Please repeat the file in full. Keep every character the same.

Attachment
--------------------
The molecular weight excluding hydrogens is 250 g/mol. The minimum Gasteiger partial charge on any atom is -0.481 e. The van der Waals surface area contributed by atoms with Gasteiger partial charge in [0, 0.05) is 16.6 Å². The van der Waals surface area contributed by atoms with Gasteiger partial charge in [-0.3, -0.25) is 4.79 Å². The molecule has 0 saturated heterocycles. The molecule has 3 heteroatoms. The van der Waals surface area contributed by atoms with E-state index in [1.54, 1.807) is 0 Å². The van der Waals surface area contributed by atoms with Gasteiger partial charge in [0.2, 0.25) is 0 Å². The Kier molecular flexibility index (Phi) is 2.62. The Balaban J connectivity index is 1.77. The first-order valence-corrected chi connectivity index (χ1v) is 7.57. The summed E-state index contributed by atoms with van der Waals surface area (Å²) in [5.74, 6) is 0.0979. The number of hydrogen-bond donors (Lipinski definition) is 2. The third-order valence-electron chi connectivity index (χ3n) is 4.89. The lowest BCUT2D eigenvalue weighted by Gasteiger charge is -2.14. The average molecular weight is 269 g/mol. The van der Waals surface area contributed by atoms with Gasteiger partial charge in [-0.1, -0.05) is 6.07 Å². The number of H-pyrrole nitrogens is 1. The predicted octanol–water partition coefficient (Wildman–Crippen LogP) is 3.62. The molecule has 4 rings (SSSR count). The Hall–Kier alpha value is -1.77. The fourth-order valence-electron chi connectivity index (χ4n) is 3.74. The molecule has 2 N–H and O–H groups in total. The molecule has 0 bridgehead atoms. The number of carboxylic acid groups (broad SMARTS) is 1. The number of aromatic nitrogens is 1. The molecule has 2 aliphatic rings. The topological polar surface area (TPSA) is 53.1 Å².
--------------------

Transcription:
The molecular weight excluding hydrogens is 250 g/mol. The minimum Gasteiger partial charge on any atom is -0.481 e. The van der Waals surface area contributed by atoms with Gasteiger partial charge in [0, 0.05) is 16.6 Å². The van der Waals surface area contributed by atoms with Gasteiger partial charge in [-0.3, -0.25) is 4.79 Å². The molecule has 0 saturated heterocycles. The molecule has 3 heteroatoms. The van der Waals surface area contributed by atoms with E-state index in [1.54, 1.807) is 0 Å². The van der Waals surface area contributed by atoms with Gasteiger partial charge in [0.2, 0.25) is 0 Å². The Kier molecular flexibility index (Phi) is 2.62. The Balaban J connectivity index is 1.77. The first-order valence-corrected chi connectivity index (χ1v) is 7.57. The summed E-state index contributed by atoms with van der Waals surface area (Å²) in [5.74, 6) is 0.0979. The number of hydrogen-bond donors (Lipinski definition) is 2. The third-order valence-electron chi connectivity index (χ3n) is 4.89. The lowest BCUT2D eigenvalue weighted by Gasteiger charge is -2.14. The average molecular weight is 269 g/mol. The van der Waals surface area contributed by atoms with Gasteiger partial charge in [-0.1, -0.05) is 6.07 Å². The number of H-pyrrole nitrogens is 1. The predicted octanol–water partition coefficient (Wildman–Crippen LogP) is 3.62. The molecule has 4 rings (SSSR count). The Hall–Kier alpha value is -1.77. The fourth-order valence-electron chi connectivity index (χ4n) is 3.74. The molecule has 2 N–H and O–H groups in total. The molecule has 0 bridgehead atoms. The number of carboxylic acid groups (broad SMARTS) is 1. The number of aromatic nitrogens is 1. The molecule has 2 aliphatic rings. The topological polar surface area (TPSA) is 53.1 Å².